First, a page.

Low hanging fruit
Many species weigh up the cost of seeking a benefit before they attempt to get it, including us humans. It makes evolutionary sense! The greater the perceived benefit, the higher the cost we are willing to pay – be that the cost of more time, energy, or financial costs.
Animals (including humans) take the easiest path to get to where they want to go and will always opt for the low hanging fruit, as long as its benefits are as good as that which is more difficult to reach.
For instance, our ancestor – let’s call them Grunt – knows where to find the best hazelnuts. They make their way there knowing that they always get a good harvest from this one particular tree. The journey there is easy – it’s a simple route with no thorns to contend with and the nuts are low on the tree so they’re easy to pick. But there’s a problem. A sabre-toothed tiger is blocking the path! Grunt can’t think of another way around the tiger and searching for another route seems like it’s too much effort, especially if there are more sabre-toothed tigers lurking in the forest. Sensibly, they decide it’s not worth continuing their journey and instead, go to look for hazelnuts in a different forest. The benefit is not worth the cost.
How does that translate into CRO?
Let’s look at an example with our modern day human, Alex, who is visiting a website that sells a pair of shoes they want to get their hands on. The website is simple, and finding their way through the menu options is easy. Having used the website before, Alex also knows that they can effortlessly use Apple Pay to make a purchase, which is also appealing. Who wants to waste energy walking upstairs to find their bank card? But there’s a problem! It’s not a sabre-toothed tiger. It’s an error message! Alex can’t seem to find another way to the page that contains the shoes they want. It’s too much effort, so they decide to look on another website because the benefit is not worth the cost.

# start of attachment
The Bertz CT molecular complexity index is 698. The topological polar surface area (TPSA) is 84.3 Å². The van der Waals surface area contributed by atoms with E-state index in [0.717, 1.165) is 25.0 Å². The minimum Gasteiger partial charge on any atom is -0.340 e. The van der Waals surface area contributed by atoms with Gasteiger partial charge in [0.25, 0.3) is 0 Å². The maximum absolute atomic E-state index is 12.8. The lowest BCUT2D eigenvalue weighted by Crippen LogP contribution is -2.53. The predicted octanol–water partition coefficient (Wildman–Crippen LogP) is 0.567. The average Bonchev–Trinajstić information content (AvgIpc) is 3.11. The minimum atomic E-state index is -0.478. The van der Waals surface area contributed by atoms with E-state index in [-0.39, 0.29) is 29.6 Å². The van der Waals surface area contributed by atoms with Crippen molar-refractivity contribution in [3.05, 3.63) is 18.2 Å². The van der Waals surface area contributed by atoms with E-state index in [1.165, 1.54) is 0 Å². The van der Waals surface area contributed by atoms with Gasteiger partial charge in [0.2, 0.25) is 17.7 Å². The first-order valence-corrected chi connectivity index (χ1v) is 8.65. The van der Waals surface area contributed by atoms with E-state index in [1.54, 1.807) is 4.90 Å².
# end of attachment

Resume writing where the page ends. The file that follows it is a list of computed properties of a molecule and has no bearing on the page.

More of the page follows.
How does this look in practice?
We see this subconscious decision being made frequently. A low conversion rate might mean that a website’s users have decided that the cost of using the website is not worth the benefit that they’re attempting to seek. Maybe their journey has been made too difficult by conflicting calls-to-action, confusing navigations or their cart items being lost right before they were ready to purchase. Unfortunately, website issues are often not always easy to identify.
How can CRO help make customer journeys more appealing?
CRO aims to research and discover anything that might be limiting conversions, keeping in mind the conscious and subconscious needs of website users along their journey. By maintaining an open mind, being well-informed and asking the right questions, CRO teams can help improve a website’s effectiveness, efficiency and customer satisfaction. This ultimately translates to a more successful foraging journey for the customer and increased conversion rates for clients!